• A team at Northeastern University under the leadership of Taskin Padir, who formerly was Co-PI of the Worcester Polytechnic Institute (WPI) – Carnegie Mellon University (CMU) team that placed 7th in the DRC Finals with an upgraded Atlas robot known as Warner.

Each team has possession of a Valkyrie robot for two years; receives up to $250,000; and has access to onsite and virtual technical support from NASA. NASA stated that, “The robots will have walking, balancing and manipulating capabilities so that future research may focus on the development of complex behaviors that would advance autonomy for bipedal humanoid robots.” These two teams will not compete in the SRC Level I challenge, but will be eligible to compete in the Level II challenge.

An assessment of Valkyrie’s potential roles in future missions to Mars was published in 23 June 2015 on the IEEE Spectrum website. You can read this article at the following link:


The types of activities a humanoid robot might perform on a Mars mission are expected to become tasks to be demonstrated by each team choosing Track B in the SRC.

In the time between the DRC Finals and the SRC Level II competitions, I’m sure we’ll see substantial improvements in humanoid robot performance.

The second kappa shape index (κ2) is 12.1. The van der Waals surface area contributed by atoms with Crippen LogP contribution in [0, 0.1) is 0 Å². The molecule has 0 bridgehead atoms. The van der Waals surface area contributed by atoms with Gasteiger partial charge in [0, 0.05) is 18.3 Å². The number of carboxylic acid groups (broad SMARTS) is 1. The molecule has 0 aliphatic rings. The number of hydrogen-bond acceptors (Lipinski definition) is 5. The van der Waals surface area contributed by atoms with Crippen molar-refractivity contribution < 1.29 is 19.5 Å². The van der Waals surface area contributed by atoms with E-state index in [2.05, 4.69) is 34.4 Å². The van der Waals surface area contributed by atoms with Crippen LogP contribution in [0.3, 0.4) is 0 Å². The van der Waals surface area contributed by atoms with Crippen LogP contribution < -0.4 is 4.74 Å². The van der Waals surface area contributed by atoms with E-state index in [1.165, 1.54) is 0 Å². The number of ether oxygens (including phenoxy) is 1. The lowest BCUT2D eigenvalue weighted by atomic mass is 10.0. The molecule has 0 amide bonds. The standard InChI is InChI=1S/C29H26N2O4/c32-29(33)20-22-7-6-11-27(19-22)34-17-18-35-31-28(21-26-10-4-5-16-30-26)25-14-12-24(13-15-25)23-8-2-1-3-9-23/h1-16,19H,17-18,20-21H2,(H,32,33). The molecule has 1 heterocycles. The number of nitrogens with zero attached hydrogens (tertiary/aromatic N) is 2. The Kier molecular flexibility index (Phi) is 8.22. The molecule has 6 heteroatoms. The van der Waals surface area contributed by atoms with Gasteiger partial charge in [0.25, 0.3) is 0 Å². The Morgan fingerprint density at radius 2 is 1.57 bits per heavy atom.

2015 DARPA Robotics Challenge Results

Peter Lobner

Twenty-three teams competed in the 2015 DARPA Robotics Challenge, which was held June 5-6, 2015, at Fairplex in Pomona, CA.  The winner was Team KAIST from the Republic of Korea, and its robot DRC-Hubo.

drc-hubo-standing-rolling-1433820657680 Source: DARPA

An assessment of how DRC-Hubo won the 2015 DARPA Robotics Challenge appears on the IEEE Spectrum website, which you can read at the following link:


The results of the 2015 DARPA Robotics Challenge are listed in the following table:

2015 DARPA Robotics Challenge results  Source: DARPA

You can view information on all of these teams and their robots on the DARPA website at the following link:


Congratulations to all teams for their efforts in advancing robotics technology and special congratulations to Team KAIST for winning the 2015 DARPA Robotics Challenge.

28 July 2016 Update:  What was the outcome of DRC?

I looked for a good explanation of the outcome of the 2015 DARPA Robotics Challenge and didn’t find much of an answer until I came across the 6 July 2015 article entitled, “The DARPA Robotics Challenge was a Bust,” posted on the Popular Science website at the following link: